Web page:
Six killed after vintage aircraft collide at Dallas air show

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Six people were killed when two historic military planes collided and crashed during a Dallas air show on Saturday, officials said.

Dallas County Judge Clay Jenkins tweeted: “According to our Dallas County Medical Examiner, there are a total of six fatalities from yesterday’s Wings Over Dallas air show incident.”

He said authorities were continuing to work to identify the victims.

The scene during the airshow at Dallas Executive Airport on Saturday
The scene during the airshow at Dallas Executive Airport on Saturday (Nathaniel Ross Photography via AP)

Emergency crews raced to the crash scene at the Dallas Executive Airport, about 10 miles (16km) from the city centre.

News footage from the scene showed crumpled wreckage of the planes in a grassy area inside the airport perimeter.

Dallas Fire-Rescue told The Dallas Morning News that there were no reported injuries among people on the ground.

Anthony Montoya saw the two planes collide.

“I just stood there. I was in complete shock and disbelief,” said Mr Montoya, 27, who attended the air show with a friend.

Dallas Air Show Crash
Emergency responders at the scene (LM Otero/AP)

Officials did not specify how many people were inside each plane but Hank Coates, president of the company that put on the airshow, said one of the planes – a B-17 Flying Fortress bomber – typically had a crew of four to five people. The other, a P-63 Kingcobra fighter plane, had a single pilot.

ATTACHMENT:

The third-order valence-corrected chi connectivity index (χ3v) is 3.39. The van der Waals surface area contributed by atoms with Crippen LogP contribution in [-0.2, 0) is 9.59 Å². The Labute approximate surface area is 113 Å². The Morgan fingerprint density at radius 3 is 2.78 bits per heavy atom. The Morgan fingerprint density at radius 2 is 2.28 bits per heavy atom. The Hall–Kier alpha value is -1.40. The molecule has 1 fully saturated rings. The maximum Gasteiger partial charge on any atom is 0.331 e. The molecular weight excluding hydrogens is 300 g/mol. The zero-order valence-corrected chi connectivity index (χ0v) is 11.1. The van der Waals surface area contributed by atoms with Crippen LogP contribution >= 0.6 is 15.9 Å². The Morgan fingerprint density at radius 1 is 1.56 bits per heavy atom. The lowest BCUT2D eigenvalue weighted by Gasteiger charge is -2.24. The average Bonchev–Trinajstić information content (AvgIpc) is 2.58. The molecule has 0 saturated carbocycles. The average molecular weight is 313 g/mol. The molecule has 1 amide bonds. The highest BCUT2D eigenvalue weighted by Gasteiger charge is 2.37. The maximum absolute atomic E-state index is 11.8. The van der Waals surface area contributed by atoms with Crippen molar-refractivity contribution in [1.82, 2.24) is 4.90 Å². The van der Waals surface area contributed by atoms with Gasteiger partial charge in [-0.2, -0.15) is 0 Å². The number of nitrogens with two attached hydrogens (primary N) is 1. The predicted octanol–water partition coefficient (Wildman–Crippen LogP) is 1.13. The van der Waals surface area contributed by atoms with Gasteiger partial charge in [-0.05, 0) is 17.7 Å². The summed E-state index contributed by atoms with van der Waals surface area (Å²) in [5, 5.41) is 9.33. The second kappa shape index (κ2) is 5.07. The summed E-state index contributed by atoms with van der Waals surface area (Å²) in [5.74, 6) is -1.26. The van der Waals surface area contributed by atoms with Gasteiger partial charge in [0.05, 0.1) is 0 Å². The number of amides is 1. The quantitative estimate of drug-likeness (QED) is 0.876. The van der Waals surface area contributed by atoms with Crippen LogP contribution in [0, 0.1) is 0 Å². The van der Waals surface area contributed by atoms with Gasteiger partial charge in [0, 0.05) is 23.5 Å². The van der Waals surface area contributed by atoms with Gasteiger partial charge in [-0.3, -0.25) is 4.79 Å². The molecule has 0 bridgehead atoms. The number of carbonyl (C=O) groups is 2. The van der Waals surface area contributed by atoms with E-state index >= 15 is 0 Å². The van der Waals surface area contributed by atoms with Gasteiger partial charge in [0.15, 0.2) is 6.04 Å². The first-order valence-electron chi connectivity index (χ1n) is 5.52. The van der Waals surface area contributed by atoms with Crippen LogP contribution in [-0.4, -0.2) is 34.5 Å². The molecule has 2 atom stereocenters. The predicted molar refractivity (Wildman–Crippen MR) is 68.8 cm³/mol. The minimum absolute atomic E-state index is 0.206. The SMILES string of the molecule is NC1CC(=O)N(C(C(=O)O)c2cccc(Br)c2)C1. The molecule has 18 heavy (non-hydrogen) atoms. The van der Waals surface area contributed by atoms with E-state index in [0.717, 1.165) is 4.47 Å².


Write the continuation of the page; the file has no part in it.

No paying customers were on the aircraft, Mr Coates, of Commemorative Air Force, which also owned the planes, said.

Their aircraft were flown by highly trained volunteers, often retired pilots, he said.

Dallas mayor Eric Johnson said the National Transportation Safety Board (NTSB) had taken control of the crash scene, with local police and fire providing support.

“The videos are heartbreaking,” Mr Johnson said on Twitter.

People leave Dallas Executive Airport where planes collided
People leave Dallas Executive Airport following the incident (LM Otero/AP)

The B-17, a cornerstone of US air power during the Second World War, is an immense four-engine bomber which was used in daylight raids against Germany. The Kingcobra, a US fighter plane, was used mostly by Soviet forces during the war.

Most B-17s were scrapped at the end of the Second World War and only a handful remain today, largely featured at museums and air shows, according to Boeing.

Several videos posted on social media showed the fighter plane appearing to fly into the bomber, causing them to quickly crash to the ground and setting off a large ball of fire and smoke.

Air show safety — particularly with older military aircraft — has been a concern for years.

In 2011, 11 people were killed in Reno, Nevada, when a P-51 Mustang crashed into spectators. In 2019, a bomber crashed in Hartford, Connecticut, killing seven people. The NTSB said then that it had investigated 21 accidents since 1982 involving Second World War-era bombers, resulting in 23 deaths.

A damaged plane at the Dallas Executive Airport
The National Transportation Safety Board had taken control of the crash scene, the Dallas mayor said (Liesbeth Powers/The Dallas Morning News via AP)

Arthur Alan Wolk, a Philadelphia aviation lawyer who flew in air shows for 12 years, said – after watching the air show video and hearing the manoeuvres described as “bombers on parade” – that the P-63 pilot had violated the basic rule of formation flying.

“He went belly up to the leader,” Mr Wolk said.

“That prevents him from gauging distance and position. The risk of collision is very high when you cannot see who you are supposed to be in formation with and that kind of join-up is not permitted.”

He added: “I am not blaming anyone and to the greatest extent possible, air shows, the pilots and the aircraft that fly in them are safe. Air shows are one of the largest spectator events in America and it is rare that a tragedy like this occurs.”

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